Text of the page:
February 23rd, 2018
Home | Log in! or Register

On Top Shelf
Jennifer EstepJennifer Estep
Fresh Fiction
Fresh Pick
Todays_Pick
THE TWO OF US

Reviewer Application


Hearts and Love, great reads in February

Slideshow image


Since your web browser does not support JavaScript, here is a non-JavaScript version of the image slideshow:

slideshow image
THE DELANEYS OF SANDPIPER BEACH: A family business with room to grow.


slideshow image
So many frogs. So few princes.


slideshow image
Eloisa loves a Cinderella twist in her stories, and three short stories with this theme are digitally publishing in one volume!


slideshow image
Marie Bostwick weaves together the unforgettable story of four very different women whose paths cross, changing their lives forever…


slideshow image
When someone attempts to assassinate a Saudi Prince on U.S. soil, FBI Agent Kord Davidson and CIA Operative Monica Alden head up a task force to keep the Prince safe and find those responsible to avoid an international incident that could have devastating consequences.


slideshow image
Working late has its rewards


End of the Line
Barry C. Lynn

The Rise and Coming Fall of the Global Corporation

Currency
August 2006
On Sale: August 8, 2006
320 pages
ISBN: 0767915879
EAN: 9780767915878
Trade Size (reprint)
$15.95
Add to Wish List

Non-Fiction

In September 1999, an earthquake devastated much of Taiwan, toppling buildings, knocking out electricity, and killing 2,500 people. Within days, factories as far away as California and Texas began to close. Cut off from their supplies of semiconductor chips, companies like Dell and Hewlett-Packard began to shutter assembly lines and send workers home. A disaster that only a decade earlier would have been mainly local in nature almost cascaded into a grave global crisis. The quake, in an instant, illustrated just how closely connected the world had become and just how radically different are the risks we all now face.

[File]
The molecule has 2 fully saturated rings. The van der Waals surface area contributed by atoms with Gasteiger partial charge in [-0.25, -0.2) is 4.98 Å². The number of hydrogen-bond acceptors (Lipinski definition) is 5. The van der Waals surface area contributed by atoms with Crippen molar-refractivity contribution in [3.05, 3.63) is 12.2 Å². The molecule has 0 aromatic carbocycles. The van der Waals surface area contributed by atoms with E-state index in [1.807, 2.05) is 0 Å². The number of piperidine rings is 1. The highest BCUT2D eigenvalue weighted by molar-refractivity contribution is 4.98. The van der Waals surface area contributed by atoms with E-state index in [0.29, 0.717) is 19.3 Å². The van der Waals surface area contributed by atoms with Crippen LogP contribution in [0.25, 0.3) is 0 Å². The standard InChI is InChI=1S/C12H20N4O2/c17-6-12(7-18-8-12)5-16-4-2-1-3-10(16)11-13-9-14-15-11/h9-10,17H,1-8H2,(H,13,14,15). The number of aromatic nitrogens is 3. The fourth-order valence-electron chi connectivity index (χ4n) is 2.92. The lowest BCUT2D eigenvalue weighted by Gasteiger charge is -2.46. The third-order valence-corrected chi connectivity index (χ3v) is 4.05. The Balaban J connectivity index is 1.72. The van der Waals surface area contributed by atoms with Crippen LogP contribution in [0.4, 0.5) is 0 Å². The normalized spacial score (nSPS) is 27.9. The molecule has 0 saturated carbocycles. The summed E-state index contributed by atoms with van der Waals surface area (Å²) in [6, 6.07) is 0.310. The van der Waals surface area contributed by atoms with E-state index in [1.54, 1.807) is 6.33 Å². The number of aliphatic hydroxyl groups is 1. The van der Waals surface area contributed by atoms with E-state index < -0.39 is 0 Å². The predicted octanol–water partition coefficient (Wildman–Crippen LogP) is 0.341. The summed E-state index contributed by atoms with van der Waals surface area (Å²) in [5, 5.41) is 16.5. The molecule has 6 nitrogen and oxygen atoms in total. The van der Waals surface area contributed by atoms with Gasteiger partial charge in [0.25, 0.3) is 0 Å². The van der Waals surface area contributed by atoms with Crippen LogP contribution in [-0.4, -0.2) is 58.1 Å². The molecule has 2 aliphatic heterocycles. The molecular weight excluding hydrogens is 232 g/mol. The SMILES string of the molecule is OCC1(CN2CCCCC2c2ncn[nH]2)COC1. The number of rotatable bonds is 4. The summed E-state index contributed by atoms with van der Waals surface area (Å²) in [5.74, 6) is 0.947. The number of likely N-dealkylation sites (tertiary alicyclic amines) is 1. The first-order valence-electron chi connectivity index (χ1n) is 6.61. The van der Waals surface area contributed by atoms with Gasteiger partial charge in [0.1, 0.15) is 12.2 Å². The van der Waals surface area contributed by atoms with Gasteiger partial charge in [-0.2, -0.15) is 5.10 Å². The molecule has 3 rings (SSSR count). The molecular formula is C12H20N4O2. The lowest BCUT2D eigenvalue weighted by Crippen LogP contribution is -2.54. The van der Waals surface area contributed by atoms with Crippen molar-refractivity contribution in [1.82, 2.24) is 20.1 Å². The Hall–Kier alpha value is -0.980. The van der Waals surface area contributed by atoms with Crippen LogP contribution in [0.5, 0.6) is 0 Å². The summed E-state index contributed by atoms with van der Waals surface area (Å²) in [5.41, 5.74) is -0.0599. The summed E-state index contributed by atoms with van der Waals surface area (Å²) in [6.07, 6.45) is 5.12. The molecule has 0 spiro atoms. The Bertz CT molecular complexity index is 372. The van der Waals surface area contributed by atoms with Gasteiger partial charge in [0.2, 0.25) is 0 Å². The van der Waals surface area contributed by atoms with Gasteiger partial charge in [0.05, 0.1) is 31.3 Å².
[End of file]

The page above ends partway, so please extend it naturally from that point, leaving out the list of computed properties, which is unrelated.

End of the Line is the first real anatomy of globalization. It is the story of how American corporations created a global production system by exploding the traditional factory and casting the pieces to dozens of points around the world. It is the story of how free trade has made American citizens come to depend on the good will of people in very different nations, in very different regions of the world. It is a story of how executives and entrepreneurs at such companies as General Electric, Cisco, Dell, Microsoft, and Flextronics adapted their companies to a world in which America’s international policies were driven ever more by ideology rather than a focus on the long-term security and well-being of society.

Politicians have long claimed that free trade creates wealth and fosters global stability. Yet Lynn argues that the exact opposite may increasingly be true, as the resulting global system becomes ever more vulnerable to terrorism, war, and the vagaries of nature. From a lucid explanation of outsourcing’s true impact on American workers to an eye-opening analysis of the ideologies that shape free-market competition, Lynn charts a path between the extremes of left and right. He shows that globalization can be a great force for spreading prosperity and promoting peace—but only if we master its complexities and approach it in a way that protects and advances our national interest.

Media Buzz

Marketplace - PRI - September 12, 2006

Comments

No comments posted.

Registered users may leave comments.
Log in or register now!

© 2003-2018 off-the-edge.net
all rights reserved

Google+ Google+